Read the full article 0n page 10 in the July 1973 issue of Rock Scene magazine…
SAY WHAT! (7 minutes in) Another 13,000 feet we go higher and higher and Cleopatra has this beautiful raven hair and what are you supposed to do man except lay there and play the part. And so I’m laying there playing the part and the grape chokes me almost, but I can’t let the joke come out. Because you know I have to be together, right? So, I say, “Oh, groovy great wine there Cleo. Hell, I mean, let’s get it on, forget about all that stuff back there and forget about you and your scene. Let’s just go out in the hills and relax and live.” – Jimi Hendrix Go to (page 52) to see the story in ROCK SCENE Magazine.
Rainbow Bridge is a 1972 film directed by Chuck Wein that features footage from a Jimi Hendrix concert, and a short piece of conversation between Pat Hartley, Wein and Hendrix. It was mainly financed by Hendrix manager Mike Jeffery, hence his appearance. The film is about Pat Hartley’s “spiritual awakening” via a visit to the ‘Rainbow Bridge’ planetary meditation cult on Maui, where, as part of the proceedings Jimi Hendrix visits to play a concert during a ‘Rainbow Bridge’ mass meditation/colour/sound “experiment”. The “Rainbow Bridge” concert was a free concert by Jimi Hendrix that was held on July 30, 1970, in a horse pasture above Seabury Hall, on the “Upcountry” slopes of Haleakala, the volcano that makes up 75% of the island of Maui, Hawaii, although it probably last erupted in the 17th century, it is officially considered as being active.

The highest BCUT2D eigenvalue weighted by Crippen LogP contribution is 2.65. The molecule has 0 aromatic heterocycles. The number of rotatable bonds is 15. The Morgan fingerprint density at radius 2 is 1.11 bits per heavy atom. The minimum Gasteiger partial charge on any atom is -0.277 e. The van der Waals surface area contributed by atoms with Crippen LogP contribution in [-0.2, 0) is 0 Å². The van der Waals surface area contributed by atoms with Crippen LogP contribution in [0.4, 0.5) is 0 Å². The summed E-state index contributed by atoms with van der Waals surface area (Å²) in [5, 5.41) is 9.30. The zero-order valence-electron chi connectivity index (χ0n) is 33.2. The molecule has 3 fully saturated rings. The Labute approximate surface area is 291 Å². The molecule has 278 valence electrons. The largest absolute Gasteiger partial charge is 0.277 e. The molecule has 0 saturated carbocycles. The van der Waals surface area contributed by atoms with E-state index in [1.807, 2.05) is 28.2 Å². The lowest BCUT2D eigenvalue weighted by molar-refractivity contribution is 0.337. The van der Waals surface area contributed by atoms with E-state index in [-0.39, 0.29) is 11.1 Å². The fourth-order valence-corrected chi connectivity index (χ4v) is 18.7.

A modest audience of a few hundred island hippies, surfers, and students turned up following announcements that Hendrix would play a free concert for a film. Hendrix was also in Hawaii to play the last concert on his ‘Cry of Love’ tour with his reformed ‘Jimi Hendrix Experience’ (with Billy Cox replacing Noel Redding on bass & backing vocals. Mitch Mitchell & Cox were also previously members of Gypsy Sun and Rainbows). The director Chuck Wein introduced Hendrix’ performance (no mention of a group name) as the driving force of this ‘Rainbow Bridge’ “experiment”, (this title is often mistaken as being the name of the site of this concert rather than the name of this “Planetary meditation” cult, an extension of the Gaia hypothesis into spiritual realms). The original cut, not surprisingly used very little of the concert footage, as this was not intended to be a concert film and no music from the performance was released on the official Reprise LP “Rainbow Bridge- Original Motion Picture Soundtrack” for contractual reasons and due to the original music soundtrack being unreleasable due to its very substandard sonic quality on account of strong winds that day. The album does include, however, the studio tracks featured in the film. However, the music from the concert was distributed as a bootleg recording for three decades, before Radioactive Records released this same bootleg recording on the 2003 album, The Rainbow Bridge Concert: The Early Show until it was withdrawn due to a court action by ‘Experience Hendrix’ which makes this officially a ‘bootleg’ CD release. The ‘Rainbow Bridge’ concert was the penultimate performance by Hendrix in the United States, his last was two days later on August 1, 1970, in Honolulu, Hawaii. Hendrix died less than two months later on September 18, 1970 in London, England. (YouTube)